A couple of months ago a report was issued entitled “The Water Resources Utility of the Future: A Blueprint for Action.” was recently released by a coalition of organizations: The National Association of Clean Water Agencies (NACWA), the Water Environment Research Foundation (WERF), and the Water Environment Federation (WEF).
Article linked from Water Efficiency Blog. http://www.waterefficiency.net/WE/Blogs/1619.aspx
Some of you know from reading previous posts on this blog, I have contended that diversified water treatment is as important as the diversified renewable energy movement which has been afoot for about the last decade or more. In my mind, it is unfortunate we have not paid attention to the underlying infrastructure and social connection good drinking water has on our communities.
The EPA is warning us that in less than a decade or so, there will be significantly more cities in dire straits to provide safe drinking water in their communities. This report echoes this call to actions. Our current state rules on water production and the often arcane water rights laws which change from state to state often cause difficulties for the emerging, smaller scale treatment options available. Greywater rules are one other point of confusion where it is actually illegal to use this water at all and in most other areas it is severely regulated as a resource. Here in the desert SW we have a more open mind to the value of water, but only slightly. We may have some of the more forward-looking legislation in Arizona, but the public is not educated about the significant impacts these laws could have on our severe drought conditions.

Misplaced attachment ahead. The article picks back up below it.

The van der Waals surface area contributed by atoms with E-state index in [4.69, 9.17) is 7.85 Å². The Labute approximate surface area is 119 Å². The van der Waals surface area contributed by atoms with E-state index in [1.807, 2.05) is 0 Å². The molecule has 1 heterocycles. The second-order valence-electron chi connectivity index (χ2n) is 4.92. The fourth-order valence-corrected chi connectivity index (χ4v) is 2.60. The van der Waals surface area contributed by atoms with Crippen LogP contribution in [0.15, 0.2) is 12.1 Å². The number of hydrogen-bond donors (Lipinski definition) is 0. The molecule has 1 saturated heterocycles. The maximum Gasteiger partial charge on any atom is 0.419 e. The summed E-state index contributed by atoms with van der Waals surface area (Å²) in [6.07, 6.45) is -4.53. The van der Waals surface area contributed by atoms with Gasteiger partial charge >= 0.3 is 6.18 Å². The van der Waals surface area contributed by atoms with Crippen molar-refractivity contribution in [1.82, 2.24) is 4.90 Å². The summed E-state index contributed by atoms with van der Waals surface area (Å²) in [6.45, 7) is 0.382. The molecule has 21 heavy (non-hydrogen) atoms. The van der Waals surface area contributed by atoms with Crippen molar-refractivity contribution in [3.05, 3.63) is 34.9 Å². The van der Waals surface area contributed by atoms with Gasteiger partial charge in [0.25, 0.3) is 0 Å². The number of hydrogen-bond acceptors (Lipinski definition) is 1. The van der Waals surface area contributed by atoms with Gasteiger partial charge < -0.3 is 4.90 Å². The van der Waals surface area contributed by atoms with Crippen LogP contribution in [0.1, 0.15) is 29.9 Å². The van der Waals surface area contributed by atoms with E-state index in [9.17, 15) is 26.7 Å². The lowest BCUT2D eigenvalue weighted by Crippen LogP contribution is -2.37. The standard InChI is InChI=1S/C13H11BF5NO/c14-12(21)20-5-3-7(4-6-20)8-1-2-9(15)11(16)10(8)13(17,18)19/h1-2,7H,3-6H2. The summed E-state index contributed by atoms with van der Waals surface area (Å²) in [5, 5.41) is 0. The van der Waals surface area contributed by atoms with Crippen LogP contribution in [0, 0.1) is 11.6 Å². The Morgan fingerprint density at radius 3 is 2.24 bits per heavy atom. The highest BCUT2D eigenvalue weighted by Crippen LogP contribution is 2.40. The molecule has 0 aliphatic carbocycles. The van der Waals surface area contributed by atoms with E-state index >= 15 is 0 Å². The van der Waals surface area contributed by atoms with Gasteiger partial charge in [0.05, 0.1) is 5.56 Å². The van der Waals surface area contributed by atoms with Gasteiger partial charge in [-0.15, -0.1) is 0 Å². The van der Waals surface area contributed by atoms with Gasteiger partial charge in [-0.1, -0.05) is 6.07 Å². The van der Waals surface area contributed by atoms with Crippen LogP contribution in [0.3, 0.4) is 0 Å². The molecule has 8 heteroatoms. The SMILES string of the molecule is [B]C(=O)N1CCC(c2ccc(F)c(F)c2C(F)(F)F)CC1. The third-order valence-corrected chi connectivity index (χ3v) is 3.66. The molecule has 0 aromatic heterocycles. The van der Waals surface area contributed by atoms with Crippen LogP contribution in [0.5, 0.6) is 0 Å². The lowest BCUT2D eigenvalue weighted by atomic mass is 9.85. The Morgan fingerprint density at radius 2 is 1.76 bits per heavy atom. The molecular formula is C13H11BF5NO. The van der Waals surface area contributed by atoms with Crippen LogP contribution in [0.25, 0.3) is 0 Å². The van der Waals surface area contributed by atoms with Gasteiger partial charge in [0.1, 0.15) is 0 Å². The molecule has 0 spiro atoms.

Using some of the recent filtration and treatment technologies which began in the NASA science labs back over 25 years ago we are beginning to see commercially viable solutions which can take briny water and turn it into higher quality water than found in our local utility pipes.
Yet setting water quality aside it is often more of a quantity problem and here is where the leaky pipe syndrome is raising it's ugly head. Some local utilities have a leakage rate over 30% in some network areas which is a huge burden for the overall system. Fixing far-flung and aging networks is expensive and so are put off until they go beyond being a nuisance to a health hazard.
How will a diversified water treatment and production effort change the UTOF? Instead of larger, hard to manage and maintain, should we be be looking at smaller, more diversified and dispersed treatment and production solutions?
UTOF report indicates we need a significant change in thinking and implementation of both the treatment and production sides of water. With more and more communities facing difficult water supply and treatment issues, these questions aren't for the future, but for us to grapple with now. To be sure they are difficult, complex, wicked problems and take the efforts of entire regions and the stakeholders of multiple communities to arrive at possible strategies and solution paths. No one process or solution will be a "silver bullet" in any community.
This is another part to the connections of thoughts about the Built Environment and the elements surrounding the efforts we take as humans to change and shape the environment we work in. A string of ideas, in this instance relating to clean water, the environment and sustaniability of our communities and a possible picture of the water utility of the future UTOF.